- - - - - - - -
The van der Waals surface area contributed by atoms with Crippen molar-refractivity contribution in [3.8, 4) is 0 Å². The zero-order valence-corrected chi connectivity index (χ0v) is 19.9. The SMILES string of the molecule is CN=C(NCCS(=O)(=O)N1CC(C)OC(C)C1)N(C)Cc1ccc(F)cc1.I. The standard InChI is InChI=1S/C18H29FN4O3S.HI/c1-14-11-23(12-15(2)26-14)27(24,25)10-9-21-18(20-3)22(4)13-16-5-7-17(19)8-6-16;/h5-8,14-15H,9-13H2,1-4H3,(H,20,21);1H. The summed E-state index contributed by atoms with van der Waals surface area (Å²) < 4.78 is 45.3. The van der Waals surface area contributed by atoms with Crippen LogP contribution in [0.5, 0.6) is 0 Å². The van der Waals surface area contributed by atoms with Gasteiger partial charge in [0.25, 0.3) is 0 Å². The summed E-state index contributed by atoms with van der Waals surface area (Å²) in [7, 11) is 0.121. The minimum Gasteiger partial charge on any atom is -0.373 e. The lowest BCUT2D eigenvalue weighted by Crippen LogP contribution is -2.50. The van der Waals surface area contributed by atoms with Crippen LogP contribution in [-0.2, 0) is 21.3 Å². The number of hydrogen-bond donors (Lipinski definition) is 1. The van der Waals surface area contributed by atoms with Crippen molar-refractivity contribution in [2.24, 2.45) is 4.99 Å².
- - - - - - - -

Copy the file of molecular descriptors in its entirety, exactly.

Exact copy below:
The van der Waals surface area contributed by atoms with Crippen molar-refractivity contribution in [3.8, 4) is 0 Å². The zero-order valence-corrected chi connectivity index (χ0v) is 19.9. The SMILES string of the molecule is CN=C(NCCS(=O)(=O)N1CC(C)OC(C)C1)N(C)Cc1ccc(F)cc1.I. The standard InChI is InChI=1S/C18H29FN4O3S.HI/c1-14-11-23(12-15(2)26-14)27(24,25)10-9-21-18(20-3)22(4)13-16-5-7-17(19)8-6-16;/h5-8,14-15H,9-13H2,1-4H3,(H,20,21);1H. The summed E-state index contributed by atoms with van der Waals surface area (Å²) < 4.78 is 45.3. The van der Waals surface area contributed by atoms with Crippen LogP contribution in [0.5, 0.6) is 0 Å². The van der Waals surface area contributed by atoms with Gasteiger partial charge in [0.25, 0.3) is 0 Å². The summed E-state index contributed by atoms with van der Waals surface area (Å²) in [7, 11) is 0.121. The minimum Gasteiger partial charge on any atom is -0.373 e. The lowest BCUT2D eigenvalue weighted by Crippen LogP contribution is -2.50. The van der Waals surface area contributed by atoms with Crippen LogP contribution in [-0.2, 0) is 21.3 Å². The number of hydrogen-bond donors (Lipinski definition) is 1. The van der Waals surface area contributed by atoms with Crippen molar-refractivity contribution in [2.24, 2.45) is 4.99 Å².